Our Strategic Directions

The Academy embraces evaluation transformation towards (i) respect and care for the community of life; (ii) ecological integrity; (iii) social and economic justice; and (iv) democracy, non-violence, and peace. It is a ‘big tent’ under which initiatives are elicited and implemented. All Academy partnerships, and interventions (policies, programs, projects, events, publications, etc.) will fall within the scope of Board approved strategies that emphasize the following priorities: 

  • Transforming: in pursuit of systemic social transformation, work to change mind sets, promote interdisciplinarity, broker knowledge exchanges, empower the civil society, and improve the ways practitioners identify, conceptualize, plan, and carry out evaluations to address the complex challenges of socially, economically, and environmentally sustainable development, especially in fragile and conflict prone contexts 
  • Influencing: expand the reach and activate the voice of evaluation through principled evaluation advocacy; increase evaluation engagement across borders, generations, and sectors (public, private, and civil society); promote improved evaluation governance norms; etc. 
  • Professionalizing: contribute to methodological advances at the frontiers of social research and evaluation; provide professional development support, especially to young and emerging evaluators; lay the foundations for international agreement on what being a good evaluator means and how to reach for evaluation excellence in the public interest

In pursuit, of these policy directions, as a Science Academy, IEAc will work to strengthen the scientifically significant, credible, validated, culturally responsive, and  trans-disciplinary body of evaluation-based knowledge about intervention processes, effectiveness, impacts, and consequences, systemically and systematically,  and bring science-based evaluative thinking into community, societal, and policy deliberations about evidence, results, choices, and decisions affecting the future of people and the planet. 

Involvement of Fellows

Fellows are encouraged to contribute ideas and to propose activities supportive of the Academy mission:

  • Transforming evaluation: changing the way we do evaluations to address the complex challenges of socially and environmentally sustainable development
  • Growing evaluation: activating the voice of evaluation across borders, generations, and sectors (public, private, and civil society)
  • Professionalizing evaluation: providing enhanced support for young and emerging evaluators; and initiatives on what being an evaluator means and how to reach for evaluation excellence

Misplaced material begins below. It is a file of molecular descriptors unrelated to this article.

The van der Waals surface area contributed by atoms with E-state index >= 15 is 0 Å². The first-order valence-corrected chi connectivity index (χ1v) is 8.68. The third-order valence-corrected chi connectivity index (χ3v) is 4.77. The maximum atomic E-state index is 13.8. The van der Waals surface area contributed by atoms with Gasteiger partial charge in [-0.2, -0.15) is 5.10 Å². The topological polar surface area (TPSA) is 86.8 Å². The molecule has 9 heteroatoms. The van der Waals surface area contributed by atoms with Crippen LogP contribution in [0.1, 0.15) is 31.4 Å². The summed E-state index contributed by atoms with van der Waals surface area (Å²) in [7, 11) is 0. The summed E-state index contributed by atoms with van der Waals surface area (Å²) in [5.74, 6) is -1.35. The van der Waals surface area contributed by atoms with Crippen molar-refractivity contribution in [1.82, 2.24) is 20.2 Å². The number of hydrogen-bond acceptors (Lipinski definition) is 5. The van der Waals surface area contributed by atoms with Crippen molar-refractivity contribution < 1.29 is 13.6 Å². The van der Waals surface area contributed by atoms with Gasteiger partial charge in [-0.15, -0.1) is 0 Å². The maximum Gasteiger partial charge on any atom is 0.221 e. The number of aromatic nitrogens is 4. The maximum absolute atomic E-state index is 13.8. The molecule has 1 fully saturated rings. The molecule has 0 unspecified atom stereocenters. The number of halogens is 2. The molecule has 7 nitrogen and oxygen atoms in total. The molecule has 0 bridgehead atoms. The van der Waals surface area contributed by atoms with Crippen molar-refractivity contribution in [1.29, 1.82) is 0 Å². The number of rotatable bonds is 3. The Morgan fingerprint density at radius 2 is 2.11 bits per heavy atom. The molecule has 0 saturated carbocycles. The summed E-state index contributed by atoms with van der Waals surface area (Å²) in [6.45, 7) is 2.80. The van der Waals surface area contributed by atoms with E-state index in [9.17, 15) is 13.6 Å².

Wide Range of Approaches

The Academy embraces a wide range of evaluation approaches, models, and methods. It respects the subsidiarity principle in all its work; mobilises the energies and skills of volunteers at the local, national, regional, and global level; organizes knowledge communities of Fellows (‘hubs’) to address diverse thematic, regional and local priorities; and reaches out to partners across borders, disciplinary boundaries, and all sectors of society – public, private, and civil society.

Business Model

The Academy is action-oriented, pragmatic, flexible, inclusive, and volunteer driven. It acts globally as well as locally. It respects the subsidiarity principle in all its work. It collaborates and partners with all evaluation associations and networks. It reaches out to all knowledge disciplines. It encourages initiative, innovation, and commensurate self-control. No Fellowship fee is charged. Fellows’ voluntary contributions, crowd funding and foundation support puts the Academy on a sustainable growth path. Evaluators admitted to the Academy are entitled to include the IEAc Fellow designation on their business cards. 


The Academy relies on Fellows to exercise creativity and initiative; and to identify, design, and implement activities that will help in transforming, increasing influence, and professionalizing evaluation.

Thus, under Board oversight and with Leadership Council support, Fellows initiate, design, implement or participate in programmes, and projects that fall within or cut across approved clusters of activities.

Clusters of Activities

  • Evaluation research: research on evaluation methods, governance, management, models, and practices; science-based evaluation initiatives (e.g., complexity, systems thinking, mapping, etc.)